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Lessons learnt from a discontinued randomised controlled trial: adalimumab injection compared with placebo for patients receiving physiotherapy treatment for sciatica (Subcutaneous Injection of Adalimumab Trial compared with Control: SCIATiC)

  • 1Email authorView ORCID ID profile,
  • 2,
  • 2,
  • 2,
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  • 3,
  • 4,
  • 5,
  • 6,
  • 3,
  • 7,
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  • 8,
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  • 10 and
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Trials201819:408

https://doi.org/10.1186/s13063-018-2801-6

  • Received: 4 December 2017
  • Accepted: 9 July 2018
  • Published:
Open Peer Review reports

Abstract

Background

Adalimumab, a biological treatment targeting tumour necrosis factor α, might be useful in sciatica. This paper describes the challenges faced when developing a new treatment pathway for a randomised controlled trial of adalimumab for people with sciatica, as well as the reasons why the trial discussed was stopped early.

Methods

A pragmatic, parallel group, randomised controlled trial with blinded (masked) participants, clinicians, outcome assessment and statistical analysis was conducted in six UK sites. Participants were identified and recruited from general practices, musculoskeletal services and outpatient physiotherapy clinics. They were adults with persistent symptoms of sciatica of 1 to 6 months’ duration with moderate to high level of disability. Eligibility was assessed by research physiotherapists according to clinical criteria, and participants were randomised to receive two doses of adalimumab (80 mg then 40 mg 2 weeks later) or saline placebo subcutaneous injections in the posterior lateral thigh. Both groups were referred for a course of physiotherapy. Outcomes were measured at baseline, 6-week, 6-month and 12-month follow-up. The main outcome measure was disability measured using the Oswestry Disability Index. The planned sample size was 332, with the first 50 in an internal pilot phase.

Results

The internal pilot phase was discontinued after 10 months from opening owing to low recruitment (two of the six sites active, eight participants recruited). There were several challenges: contractual delays; one site did not complete contract negotiations, and two sites signed contracts shortly before trial closure; site withdrawal owing to patient safety concerns; difficulties obtaining excess treatment costs; and in the two sites that did recruit, recruitment was slower than planned because of operational issues and low uptake by potential participants.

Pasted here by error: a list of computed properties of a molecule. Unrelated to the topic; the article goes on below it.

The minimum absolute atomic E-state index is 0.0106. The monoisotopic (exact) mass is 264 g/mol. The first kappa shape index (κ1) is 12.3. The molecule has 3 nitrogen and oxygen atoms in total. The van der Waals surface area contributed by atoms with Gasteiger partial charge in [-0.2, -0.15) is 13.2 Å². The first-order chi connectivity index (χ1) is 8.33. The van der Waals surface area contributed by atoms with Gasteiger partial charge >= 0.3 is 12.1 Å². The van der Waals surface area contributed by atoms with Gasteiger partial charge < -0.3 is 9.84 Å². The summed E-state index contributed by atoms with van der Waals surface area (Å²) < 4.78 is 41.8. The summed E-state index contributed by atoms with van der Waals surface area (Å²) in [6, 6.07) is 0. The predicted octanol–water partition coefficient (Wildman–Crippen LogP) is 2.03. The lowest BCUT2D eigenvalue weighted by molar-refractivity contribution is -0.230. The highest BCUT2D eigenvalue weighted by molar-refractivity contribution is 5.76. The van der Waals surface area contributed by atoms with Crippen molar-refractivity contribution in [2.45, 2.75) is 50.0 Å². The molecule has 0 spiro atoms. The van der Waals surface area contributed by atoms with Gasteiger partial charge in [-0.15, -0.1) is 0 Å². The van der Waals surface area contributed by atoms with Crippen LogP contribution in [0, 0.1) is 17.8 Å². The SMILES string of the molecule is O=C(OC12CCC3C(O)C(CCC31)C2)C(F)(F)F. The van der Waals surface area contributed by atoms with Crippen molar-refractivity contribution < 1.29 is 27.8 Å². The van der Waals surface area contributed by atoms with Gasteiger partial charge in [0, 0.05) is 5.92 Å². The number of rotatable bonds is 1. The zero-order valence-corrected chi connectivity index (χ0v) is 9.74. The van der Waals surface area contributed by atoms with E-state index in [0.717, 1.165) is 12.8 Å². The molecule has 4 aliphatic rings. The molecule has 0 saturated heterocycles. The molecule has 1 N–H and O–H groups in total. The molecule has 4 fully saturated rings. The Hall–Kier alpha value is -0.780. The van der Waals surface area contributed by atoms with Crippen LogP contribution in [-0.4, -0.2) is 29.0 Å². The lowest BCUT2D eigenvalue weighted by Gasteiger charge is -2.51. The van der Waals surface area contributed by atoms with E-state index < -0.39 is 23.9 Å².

Conclusions

Improved patient care requires robust clinical research within contexts in which treatments can realistically be provided. Step changes in treatment, such as the introduction of biologic treatments for severe sciatica, raise complex issues that can delay trial initiation and retard recruitment. Additional preparatory work might be required before testing novel treatments. A randomised controlled trial of tumour necrosis factor-α blockade is still needed to determine its cost-effectiveness in severe sciatica.

Trial registration

Current Controlled Trials, ISRCTN14569274. Registered on 15 December 2014.

Keywords

  • Feasibility
  • Randomised controlled trial
  • Economic evaluation
  • Sciatica
  • Adalimumab
  • Anti-TNF-α
  • Biological agents

Background

Sciatica is a well-localised leg pain, attributed to nerve root irritation, that approximates the dermatomal distribution of the sciatic nerve down the posterior lateral aspect of the leg [1]. It is a common cause of pain and disability [2]. Although most cases resolve, up to 30% might have persistent troublesome symptoms after 1 year [3, 4]. Many patients whose symptoms settle relapse later [5]. Typical care pathways in the National Health Service (NHS) involve analgesia prescribed by a general practitioner (GP), referral for physiotherapy [6, 7], followed by more invasive treatment, such as epidural corticosteroid injection or disc surgery if symptoms persist [3, 4, 8]. However, the evidence for most of the non-surgical treatments is weak [9]; new treatment strategies are needed.

Sciatica caused by lumbar nerve root pain usually arises from a prolapsed intervertebral disc [3], which can compress the nerve root [10] but also releases pro-inflammatory factors such as tumour necrosis factor-α (TNF-α) that may lead to nerve sensitisation [11, 12]. Biological agents such as the monoclonal antibody adalimumab bind specifically to TNF-α receptors and might have beneficial effects on the inflamed nerve root in sciatica [13]. Two separate network meta-analyses of different treatment strategies for sciatica found that biological agents had the highest probability of having the best outcomes for pain, but with wide confidence intervals [14, 15]. A meta-analysis of biological agents for sciatica found insufficient evidence to change practice but sufficient evidence to suggest that clinically important benefit was possible and that a definitive randomised controlled trial (RCT) was warranted [16].

Sciatica is costly to society [17], and although biological agents are expensive, they may be cost-effective if they reduce the need for more expensive treatments such as disc surgery. Also, as patents expire, cheaper biosimilar drugs are becoming available [18]. Adalimumab is a TNF-α-blocking antibody that is administered by subcutaneous injection, with two doses given 2 weeks apart, and should inhibit TNF-α for at least 4 weeks. Adalimumab dosing for psoriasis or Crohn’s disease uses 80-mg followed by 40-mg subcutaneous injections [19]; the same dosing strategy is proposed in sciatica.

Objectives